I really enjoyed and was stimulated by reading Ted Hughes ideas on how to write poetry, Although, when I ordered it I hadn't realised it was for teachers, it doesn't matter, it has stimulated so much thought about how to write. There is a connection with my work as an art and farm therapist, he writes about how we are lazy thinkers,, we don't have to pay attention to the detail of life, so we get bored. This is something I have noticed about farming, you have to pay very close attention to the detail otherwise the animals die! And farm therapy is beginning to be seen as very helpful for people who are deeply troubled, this attention to detail probably helps take them out of their own stuck world. He recounts an experiment with a Americans and African Tribesmen and the results are fascinating and thought provoking. Reading the book really makes one wish to have a go at writing, it makes it so accessible..
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on 6 April 2009
After reading this book I sat down and wrote one of the best poems I have ever written, which has just won an award. This book is well worth a read whether a child or adult.
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on 28 January 2012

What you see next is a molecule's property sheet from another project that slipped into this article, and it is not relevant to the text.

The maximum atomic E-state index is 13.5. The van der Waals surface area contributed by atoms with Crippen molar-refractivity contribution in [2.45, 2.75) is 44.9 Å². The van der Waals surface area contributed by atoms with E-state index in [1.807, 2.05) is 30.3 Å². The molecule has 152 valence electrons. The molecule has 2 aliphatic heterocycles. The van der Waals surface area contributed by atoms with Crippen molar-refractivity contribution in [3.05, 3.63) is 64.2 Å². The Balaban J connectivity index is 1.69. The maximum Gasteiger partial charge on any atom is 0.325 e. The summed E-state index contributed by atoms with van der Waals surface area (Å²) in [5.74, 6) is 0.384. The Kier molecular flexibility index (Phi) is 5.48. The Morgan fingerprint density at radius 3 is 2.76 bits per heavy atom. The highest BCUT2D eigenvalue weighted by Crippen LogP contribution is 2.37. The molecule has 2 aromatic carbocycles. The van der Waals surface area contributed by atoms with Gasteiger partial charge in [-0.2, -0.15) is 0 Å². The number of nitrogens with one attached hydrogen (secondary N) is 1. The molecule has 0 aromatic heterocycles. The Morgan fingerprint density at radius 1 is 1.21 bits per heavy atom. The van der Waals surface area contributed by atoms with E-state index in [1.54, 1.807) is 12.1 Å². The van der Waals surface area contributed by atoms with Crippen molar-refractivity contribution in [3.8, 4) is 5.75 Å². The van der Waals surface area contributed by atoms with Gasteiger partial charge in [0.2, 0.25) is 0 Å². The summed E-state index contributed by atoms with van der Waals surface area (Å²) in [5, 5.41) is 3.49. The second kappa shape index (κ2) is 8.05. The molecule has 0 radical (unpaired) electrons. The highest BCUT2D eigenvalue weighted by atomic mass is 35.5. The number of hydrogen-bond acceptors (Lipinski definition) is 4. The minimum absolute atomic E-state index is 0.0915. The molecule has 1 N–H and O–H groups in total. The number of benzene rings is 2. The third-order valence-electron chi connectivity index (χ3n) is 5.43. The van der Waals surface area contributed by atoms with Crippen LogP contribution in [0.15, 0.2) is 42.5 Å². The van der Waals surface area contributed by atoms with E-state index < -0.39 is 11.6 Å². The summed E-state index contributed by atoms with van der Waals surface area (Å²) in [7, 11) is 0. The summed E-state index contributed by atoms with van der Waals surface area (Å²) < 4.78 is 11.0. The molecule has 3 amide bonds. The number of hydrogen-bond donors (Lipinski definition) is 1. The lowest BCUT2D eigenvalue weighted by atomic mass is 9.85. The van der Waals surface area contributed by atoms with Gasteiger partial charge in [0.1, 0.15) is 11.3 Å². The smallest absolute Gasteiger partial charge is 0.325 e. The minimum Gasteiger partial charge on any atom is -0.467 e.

Handbook for all ages of those wanting to write. Very well presented and inspiring book I recommended whole-heartedly. Even in writing about writing Ted Hughes manages to present it to us with beautiful imagery, good exercises and sense of humour.
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on 16 September 2015
book content is good, was expecting better in terms of print/binding quality, it's got a horrible font and really poor quality paper, like a mass market paperback
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on 13 February 2014
Hughes writes with genuine depth of knowledge, inspiring you to 'have a go' yourself. A useful resource for poetry readers and writers alike.
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on 14 June 2014
I enjoyed - and am still enjoying - using this book as a focus for some pleasant if serious thinking and activity around poetry. Fab.